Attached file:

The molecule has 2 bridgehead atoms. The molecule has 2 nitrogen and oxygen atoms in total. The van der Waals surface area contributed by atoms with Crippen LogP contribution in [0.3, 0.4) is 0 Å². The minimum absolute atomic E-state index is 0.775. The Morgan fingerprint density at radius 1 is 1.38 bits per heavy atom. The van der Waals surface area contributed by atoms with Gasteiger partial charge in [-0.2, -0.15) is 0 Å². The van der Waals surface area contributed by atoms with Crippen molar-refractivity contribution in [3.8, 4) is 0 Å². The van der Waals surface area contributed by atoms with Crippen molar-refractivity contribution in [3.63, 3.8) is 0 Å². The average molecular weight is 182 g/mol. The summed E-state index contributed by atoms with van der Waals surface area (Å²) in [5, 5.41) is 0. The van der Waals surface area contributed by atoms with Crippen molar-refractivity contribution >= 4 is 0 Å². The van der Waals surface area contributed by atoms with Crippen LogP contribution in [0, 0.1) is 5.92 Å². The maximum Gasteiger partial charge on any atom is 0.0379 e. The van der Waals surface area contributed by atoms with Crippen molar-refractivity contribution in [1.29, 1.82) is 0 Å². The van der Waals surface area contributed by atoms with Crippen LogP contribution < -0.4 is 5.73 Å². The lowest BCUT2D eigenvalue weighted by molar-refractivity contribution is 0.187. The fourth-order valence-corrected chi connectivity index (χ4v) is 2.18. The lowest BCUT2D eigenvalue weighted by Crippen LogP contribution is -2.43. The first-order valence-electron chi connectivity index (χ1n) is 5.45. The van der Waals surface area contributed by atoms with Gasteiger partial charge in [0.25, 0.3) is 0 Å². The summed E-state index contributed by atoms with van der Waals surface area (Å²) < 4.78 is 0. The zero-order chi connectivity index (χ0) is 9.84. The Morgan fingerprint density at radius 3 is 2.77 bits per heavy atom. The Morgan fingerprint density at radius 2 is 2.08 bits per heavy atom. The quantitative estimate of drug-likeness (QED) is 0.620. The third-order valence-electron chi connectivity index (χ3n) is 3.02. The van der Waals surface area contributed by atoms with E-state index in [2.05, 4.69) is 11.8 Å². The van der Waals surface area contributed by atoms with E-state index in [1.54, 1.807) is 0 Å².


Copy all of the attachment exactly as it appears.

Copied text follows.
The molecule has 2 bridgehead atoms. The molecule has 2 nitrogen and oxygen atoms in total. The van der Waals surface area contributed by atoms with Crippen LogP contribution in [0.3, 0.4) is 0 Å². The minimum absolute atomic E-state index is 0.775. The Morgan fingerprint density at radius 1 is 1.38 bits per heavy atom. The van der Waals surface area contributed by atoms with Gasteiger partial charge in [-0.2, -0.15) is 0 Å². The van der Waals surface area contributed by atoms with Crippen molar-refractivity contribution in [3.8, 4) is 0 Å². The van der Waals surface area contributed by atoms with Crippen molar-refractivity contribution in [3.63, 3.8) is 0 Å². The average molecular weight is 182 g/mol. The summed E-state index contributed by atoms with van der Waals surface area (Å²) in [5, 5.41) is 0. The van der Waals surface area contributed by atoms with Crippen molar-refractivity contribution >= 4 is 0 Å². The van der Waals surface area contributed by atoms with Crippen LogP contribution in [0, 0.1) is 5.92 Å². The maximum Gasteiger partial charge on any atom is 0.0379 e. The van der Waals surface area contributed by atoms with Crippen molar-refractivity contribution in [1.29, 1.82) is 0 Å². The van der Waals surface area contributed by atoms with Crippen LogP contribution < -0.4 is 5.73 Å². The lowest BCUT2D eigenvalue weighted by molar-refractivity contribution is 0.187. The fourth-order valence-corrected chi connectivity index (χ4v) is 2.18. The lowest BCUT2D eigenvalue weighted by Crippen LogP contribution is -2.43. The first-order valence-electron chi connectivity index (χ1n) is 5.45. The van der Waals surface area contributed by atoms with Gasteiger partial charge in [0.25, 0.3) is 0 Å². The summed E-state index contributed by atoms with van der Waals surface area (Å²) < 4.78 is 0. The zero-order chi connectivity index (χ0) is 9.84. The Morgan fingerprint density at radius 3 is 2.77 bits per heavy atom. The Morgan fingerprint density at radius 2 is 2.08 bits per heavy atom. The quantitative estimate of drug-likeness (QED) is 0.620. The third-order valence-electron chi connectivity index (χ3n) is 3.02. The van der Waals surface area contributed by atoms with E-state index in [2.05, 4.69) is 11.8 Å². The van der Waals surface area contributed by atoms with E-state index in [1.54, 1.807) is 0 Å².